I’ll end on two lighter notes:
Johanna Drucker mentioned that hearing the Rolling Stones’ “You Can’t Always Get What You Want” as muzak in Wal-Mart is the ultimate defamiliarization experience. For members of my generation, however, this is totally familiar. Possibly even expected. “Smells Like Teen Spirit” was turned into muzak less than a year after it was top of the pops.
Paul Fournel said that the Oulipo was not so interested in constraints in the visual arts. I asked Ian Monk anyway whether the Oulipo had any official position on Lars von Trier’s Dogme 95 film movement, which seems influenced by Oulipian techniques. Monk stared into space, deep in memory: “The Celebration. What a terrific film.”
Thursday, November 03, 2005
Wednesday, November 02, 2005
I kept notes diligently during every panel throughout the n/OULIPO conference except one: “The Politics of Constraint.” The speakers were poets Rodrigo Toscano, Juliana Spahr and Stephanie Young, and sound-poet Christian Bök. Jen Hofer moderated. There were rumors hours before the panel began that something remarkable was afoot, and any panel with the word “politics” in its title is sure to be interesting, if not necessarily contentious; but the politics panel proved to be the most thought-provoking panel of the entire conference. I stopped taking notes simply because I felt I was missing too much (though ultimately by not taking notes I missed more) and because I wanted to pay close attention to what was being said. Rodrigo Toscano presented first. If you’re at all familiar with Toscano’s work, you’d know that he agrees with the Historical Materialists that “poems act as a barometer of one’s developing social consciousness” and that one of his tasks is to begin to imagine “a new internationally committed political poetry, with enough negativity and critical reflexivity to last into the night.” (Those quotes are taken not from the Oulipo conference, but from a talk [warning: pdf file] he gave at the UPenn “Poetry and Empire” conference in October 2003). I bring these quotes up not only to highlight a facet of Toscano’s poetics, but because I want to read them against something Johanna Drucker mentioned in the summary panel. But I’ll get to that later. For n/OULIPO, Toscano presented an allusive, poetic text that, if I remember correctly, played off the political connotations of the words “constraint” and “restraint”. I remember: “You givin' me lip?”. I remember: “New…lip…oh?” (I’ve asked Toscano to comment on his talk and if he does so I’ll mention it here).* In the meantime, I’ve found an excerpt of the play/poem he read from on Friday night. It was published in the latest Jacket Magazine: “Traux Inimical.”
Six Oulipian Men (facing, l to r: Jean Lescure,
François Le Lionnais, Raymond Queneau; backs
to the camera, l to r: Noël Arnaud, Claude Berge &
Next, Juliana Spahr and Stephanie Young read from a piece they wrote together (they seamlessly read alternating sentences). I noticed something strange right away; at first I thought one of them had a speech impediment, or that Spahr, who had spent some time teaching in Hawai'i, was reading in Hawai’i Creole English, but I quickly figured out that they simply weren’t pronouncing the letter r in the words of their sentences (it almost sounded like Elmer Fudd-speak, or as one audience member put it, baby-talk; so that, for instance, “writer” was continuously pronounced “wite” – a method that made a poignant point in phrases like “the wites of the Oulipo”). Let me be clear: this piece was about many things, and I don’t mean to be reductive or inaccurate, but I’m working not from notes but memory, so what I’m about to relate (like everything I’ve related about the conference) is only fragmentary. Stephanie Young said she may elaborate on her blog, The Well-Nourished Moon. Spahr & Young’s talk frequently made reference to female artists of the 1960s, 70s and 80s who foregrounded the body in their artwork – Carolee Schneeman, Ana Mendieta, Hannah Wilke, Marina Abramovic, Kathy Acker – (and, I may be wrong about this, but if memory serves it was only when Spahr & Young mentioned these artists’ names that the letter r returned and was fully pronounced). They had noticed that several young, usually male writers whose work is influenced by the Oulipo have been able to successfully pass off their work as “radical” or “revolutionary”, while several young, usually female artists whose work is influenced by the body art of the 1970s have had their work dismissed as “old-hat” or “derivative”. Spahr & Young also noted that the Oulipo and the body artists developed their art and strategies during roughly the same era (the 1960s and 70s); the former are often spoken of as a cohesive group even as their individual projects differ, while the latter are rarely spoken of as a group or movement at all. Young & Spahr thus made a case for “carrying the body forward”. At a certain point during their talk, Young & Spahr stopped speaking “live” and a recording came on that continued their essay (complete with the poets alternating their sentences, though I believe during this recording the letter r was pronounced). While the recording projected their voices (disembodied, as it were) the two poets very matter-of-factly undressed. Meanwhile, 2 naked men and 1 naked woman casually walked down the theater aisle, sat down in seats near the front of the theater, and started reading. When Spahr & Young finished undressing they put their clothes back on, undressed once more, and put their clothes back on again. All this was going on as the recording of their text continued to be recited over the theater’s PA system. I believe they repeated this action once more before the piece ended. Content & form had often been debated & discussed during the conference, but this was the only piece that put the tension of those two terms to work viscerally; even as the very important content of their essay demanded close scrutiny, the form (both in the disembodied vocal aspect and the clearly embodied physical aspect) could not be ignored. The fact that such form has been ignored, dismissed, or otherwise rejected by self-described members of the avant-garde was part of the point (Though perhaps the case can be made that the critical reception of the work of 70s body artists has focused too much on form and not enough on content. You're only paying attention to form! You're only paying attention to content! Someone said: Harry Mathews was disappointed when reviewers would pay attention only to the formal logic of Perec's novels and not their beautiful narrative content). Some mentioned that the absent letter r represented the absent female subject. The poet Tan Lin speculated that their performance demonstrated the "dated critical object". Anyway, I’d like to hear from others who were present, or from anyone who cares to amend or correct any mistakes in my account (I’m sure there’s a few and it's obviously not comprehensive). I don’t want to be the only narrator. I’m especially looking forward to anything Stephanie Young may write about this talk/performance, as she hinted she may do. A few other notes regarding Spahr & Young’s talk: in Q&A later that night, Oulipian Ian Monk pointed out that simply not using or pronouncing the letter r in a text does not a constraint make. For it to be a constraint the absent letter r would have had to determine which words were actually used, which didn’t seem to be the case. Monk also referred to their performance as a “strip-tease” (is it possible he’s just ignorant of the body art history referenced by Young & Spahr? at any rate – poor and inconsiderate choice of words), which term, inexplicably, was repeated by summary panelist Tan Lin. One more note: I’ve noticed Los Angeles poet Catherine Daly (who was noticeably absent from the conference – if any local poet should have been invited to be a panelist it’s her) has posted a few thoughts about what kind of performance she might have done. She also contrasts Young & Spahr’s performance with the recent Fence Magazine cover controversy.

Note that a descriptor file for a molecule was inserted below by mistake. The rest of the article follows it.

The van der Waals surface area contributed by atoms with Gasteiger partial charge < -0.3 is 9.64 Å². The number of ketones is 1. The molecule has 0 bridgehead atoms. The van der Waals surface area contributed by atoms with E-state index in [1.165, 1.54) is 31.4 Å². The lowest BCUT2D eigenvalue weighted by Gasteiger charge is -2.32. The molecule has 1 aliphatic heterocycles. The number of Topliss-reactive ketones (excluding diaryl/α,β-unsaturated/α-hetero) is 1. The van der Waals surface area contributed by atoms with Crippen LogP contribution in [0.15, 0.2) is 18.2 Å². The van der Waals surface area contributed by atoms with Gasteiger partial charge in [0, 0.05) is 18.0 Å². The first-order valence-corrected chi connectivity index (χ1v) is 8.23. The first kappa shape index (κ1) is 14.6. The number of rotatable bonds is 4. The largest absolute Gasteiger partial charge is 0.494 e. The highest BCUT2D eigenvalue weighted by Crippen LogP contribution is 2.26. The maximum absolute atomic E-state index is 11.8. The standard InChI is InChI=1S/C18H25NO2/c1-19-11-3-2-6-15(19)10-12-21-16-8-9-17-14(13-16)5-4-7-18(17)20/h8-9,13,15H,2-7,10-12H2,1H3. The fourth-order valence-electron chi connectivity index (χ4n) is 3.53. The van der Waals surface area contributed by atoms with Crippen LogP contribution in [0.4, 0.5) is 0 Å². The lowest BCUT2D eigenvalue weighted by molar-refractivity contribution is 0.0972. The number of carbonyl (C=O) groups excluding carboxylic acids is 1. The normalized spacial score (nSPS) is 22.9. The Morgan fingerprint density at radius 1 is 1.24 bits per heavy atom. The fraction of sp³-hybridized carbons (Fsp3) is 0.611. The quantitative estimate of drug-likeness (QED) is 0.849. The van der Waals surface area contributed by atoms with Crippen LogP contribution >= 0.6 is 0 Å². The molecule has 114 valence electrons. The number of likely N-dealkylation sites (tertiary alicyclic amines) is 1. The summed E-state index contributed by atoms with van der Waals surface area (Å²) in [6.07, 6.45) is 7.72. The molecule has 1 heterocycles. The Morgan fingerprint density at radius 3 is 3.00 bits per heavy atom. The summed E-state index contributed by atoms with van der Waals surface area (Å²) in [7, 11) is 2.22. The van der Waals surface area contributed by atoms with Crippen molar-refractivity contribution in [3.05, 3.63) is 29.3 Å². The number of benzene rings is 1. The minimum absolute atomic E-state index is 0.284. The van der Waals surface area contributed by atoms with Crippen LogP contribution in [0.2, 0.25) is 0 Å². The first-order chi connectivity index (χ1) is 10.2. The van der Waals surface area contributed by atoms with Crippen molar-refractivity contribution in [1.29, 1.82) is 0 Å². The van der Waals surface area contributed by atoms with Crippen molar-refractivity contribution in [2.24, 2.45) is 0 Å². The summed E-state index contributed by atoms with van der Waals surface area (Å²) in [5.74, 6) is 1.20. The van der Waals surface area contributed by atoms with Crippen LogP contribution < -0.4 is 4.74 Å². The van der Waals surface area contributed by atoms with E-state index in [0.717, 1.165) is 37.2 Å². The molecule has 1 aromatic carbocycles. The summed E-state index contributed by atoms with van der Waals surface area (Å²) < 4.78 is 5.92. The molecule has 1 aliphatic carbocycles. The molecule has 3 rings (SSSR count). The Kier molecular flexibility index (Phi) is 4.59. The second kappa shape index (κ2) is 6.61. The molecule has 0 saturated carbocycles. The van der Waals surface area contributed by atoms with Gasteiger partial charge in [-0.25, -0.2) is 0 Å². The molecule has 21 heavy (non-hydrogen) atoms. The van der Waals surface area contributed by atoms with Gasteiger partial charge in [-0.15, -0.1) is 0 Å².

Christian Bök presented the final paper for the “Politics of Constraint” panel. The contrast with Young & Spahr’s piece could only have been more exaggerated if Hulk Hogan gave the talk. (That’s actually quite unfair of me – Bök’s talk was terrific, but there seemed to be some unacknowledged questions of gender and performance in what one audience member described as Bök’s “machine-like,” “masculine,” forceful presentation. Said Bök: I saw nothing gendered about my presentation; I was simply reading a straight academic paper in accord with the traditions of the discipline. The audience, in response, laughed in disbelief). Bök, a member of the UbuWeb collective, spoke specifically about the politics of the Oulipo. Or rather the Oulipo’s lack of a coherent political program. Whereas most avant-garde movements throughout the 20th century made politics a central tenet of their respective organizations, the Oulipo, despite its individual members’ left-leaning proclivities, has declined to articulate a politics. The Surrealists – with whom the Oulipo’s founder Raymond Queneau was briefly affiliated – despite their shortcomings, nevertheless managed to sustain a social critique that is absent from the Oulipo charter (my two-cents: this question of the politics of the Surrealists and the perceived lack of Oulipian politics may be elucidated by a reading of Raymond Queneau’s semi-autobiographical novel Odile, wherein the commitment of the Surrealist-like group is portrayed as superficial and opportunistic). The College of ‘Pataphysics, the Oulipo’s immediate precursor, was named as an organization that still retained a certain level of positive political activity. For Bök, whose UbuWeb group is greatly influenced by the Oulipo, the lack of social critique by the Oulipo is a kernel of unrealized potential that still needs to be cracked. Needless to say, the Oulipians present vehemently disagreed. Paul Fournel mentioned an article penned by Jacques Roubaud that explicitly criticizes French Front National leader Jean-Marie Le Pen (using a constraint, of course). Fournel also took issue with the implied political commitment of the College of ‘Pataphysics.
Well I had meant for this to be the final post on the conference, but I think there's enough here to consider for now. I would still like to play those earlier quotes (and others) from Rodrigo Toscano against a few things Johanna Drucker mentioned in the summary panel. Looks like there'll be a Part 4.
*Update: The piece Toscano read at n/OULIPO was called "De-Liberating Freedoms in Transit," an excerpt of which can be found at Silliman's Blog.